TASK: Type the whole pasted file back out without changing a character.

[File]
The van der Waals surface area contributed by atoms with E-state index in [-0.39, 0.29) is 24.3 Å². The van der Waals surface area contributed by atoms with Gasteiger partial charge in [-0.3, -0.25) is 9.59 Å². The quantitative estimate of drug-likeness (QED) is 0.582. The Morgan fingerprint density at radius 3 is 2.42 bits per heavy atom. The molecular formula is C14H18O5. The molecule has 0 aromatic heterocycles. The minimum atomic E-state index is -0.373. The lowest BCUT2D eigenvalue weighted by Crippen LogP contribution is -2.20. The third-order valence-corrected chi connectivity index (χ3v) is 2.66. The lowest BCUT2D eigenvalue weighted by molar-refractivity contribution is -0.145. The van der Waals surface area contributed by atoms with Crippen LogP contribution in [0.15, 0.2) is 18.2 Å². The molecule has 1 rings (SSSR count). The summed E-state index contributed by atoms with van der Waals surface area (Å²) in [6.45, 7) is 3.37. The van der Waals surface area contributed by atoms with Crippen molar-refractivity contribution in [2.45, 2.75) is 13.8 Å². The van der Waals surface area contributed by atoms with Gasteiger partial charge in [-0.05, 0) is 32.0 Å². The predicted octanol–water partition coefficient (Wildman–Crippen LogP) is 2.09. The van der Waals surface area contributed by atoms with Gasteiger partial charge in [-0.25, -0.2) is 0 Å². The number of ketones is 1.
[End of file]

The van der Waals surface area contributed by atoms with E-state index in [-0.39, 0.29) is 24.3 Å². The van der Waals surface area contributed by atoms with Gasteiger partial charge in [-0.3, -0.25) is 9.59 Å². The quantitative estimate of drug-likeness (QED) is 0.582. The Morgan fingerprint density at radius 3 is 2.42 bits per heavy atom. The molecular formula is C14H18O5. The molecule has 0 aromatic heterocycles. The minimum atomic E-state index is -0.373. The lowest BCUT2D eigenvalue weighted by Crippen LogP contribution is -2.20. The third-order valence-corrected chi connectivity index (χ3v) is 2.66. The lowest BCUT2D eigenvalue weighted by molar-refractivity contribution is -0.145. The van der Waals surface area contributed by atoms with Crippen LogP contribution in [0.15, 0.2) is 18.2 Å². The molecule has 1 rings (SSSR count). The summed E-state index contributed by atoms with van der Waals surface area (Å²) in [6.45, 7) is 3.37. The van der Waals surface area contributed by atoms with Crippen molar-refractivity contribution in [2.45, 2.75) is 13.8 Å². The van der Waals surface area contributed by atoms with Gasteiger partial charge in [-0.05, 0) is 32.0 Å². The predicted octanol–water partition coefficient (Wildman–Crippen LogP) is 2.09. The van der Waals surface area contributed by atoms with Gasteiger partial charge in [-0.25, -0.2) is 0 Å². The number of ketones is 1.